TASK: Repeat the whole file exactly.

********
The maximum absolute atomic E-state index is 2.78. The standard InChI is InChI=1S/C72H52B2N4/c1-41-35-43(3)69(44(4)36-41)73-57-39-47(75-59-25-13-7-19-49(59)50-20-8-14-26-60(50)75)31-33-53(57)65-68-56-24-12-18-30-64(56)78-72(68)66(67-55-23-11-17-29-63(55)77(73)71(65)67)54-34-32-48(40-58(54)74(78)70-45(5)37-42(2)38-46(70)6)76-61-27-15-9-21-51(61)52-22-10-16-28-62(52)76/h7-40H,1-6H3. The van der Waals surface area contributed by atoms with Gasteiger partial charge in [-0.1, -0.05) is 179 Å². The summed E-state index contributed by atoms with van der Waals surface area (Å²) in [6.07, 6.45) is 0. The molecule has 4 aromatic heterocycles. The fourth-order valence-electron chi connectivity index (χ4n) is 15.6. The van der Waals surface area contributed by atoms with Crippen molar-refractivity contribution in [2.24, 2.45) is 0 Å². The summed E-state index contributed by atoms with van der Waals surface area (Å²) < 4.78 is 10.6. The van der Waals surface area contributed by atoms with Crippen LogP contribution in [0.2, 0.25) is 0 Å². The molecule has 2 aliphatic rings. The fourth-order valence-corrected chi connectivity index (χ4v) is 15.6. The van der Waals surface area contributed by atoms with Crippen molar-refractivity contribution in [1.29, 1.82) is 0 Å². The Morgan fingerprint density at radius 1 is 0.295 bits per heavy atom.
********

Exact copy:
The maximum absolute atomic E-state index is 2.78. The standard InChI is InChI=1S/C72H52B2N4/c1-41-35-43(3)69(44(4)36-41)73-57-39-47(75-59-25-13-7-19-49(59)50-20-8-14-26-60(50)75)31-33-53(57)65-68-56-24-12-18-30-64(56)78-72(68)66(67-55-23-11-17-29-63(55)77(73)71(65)67)54-34-32-48(40-58(54)74(78)70-45(5)37-42(2)38-46(70)6)76-61-27-15-9-21-51(61)52-22-10-16-28-62(52)76/h7-40H,1-6H3. The van der Waals surface area contributed by atoms with Gasteiger partial charge in [-0.1, -0.05) is 179 Å². The summed E-state index contributed by atoms with van der Waals surface area (Å²) in [6.07, 6.45) is 0. The molecule has 4 aromatic heterocycles. The fourth-order valence-electron chi connectivity index (χ4n) is 15.6. The van der Waals surface area contributed by atoms with Crippen molar-refractivity contribution in [2.24, 2.45) is 0 Å². The summed E-state index contributed by atoms with van der Waals surface area (Å²) < 4.78 is 10.6. The van der Waals surface area contributed by atoms with Crippen LogP contribution in [0.2, 0.25) is 0 Å². The molecule has 2 aliphatic rings. The fourth-order valence-corrected chi connectivity index (χ4v) is 15.6. The van der Waals surface area contributed by atoms with Crippen molar-refractivity contribution in [1.29, 1.82) is 0 Å². The Morgan fingerprint density at radius 1 is 0.295 bits per heavy atom.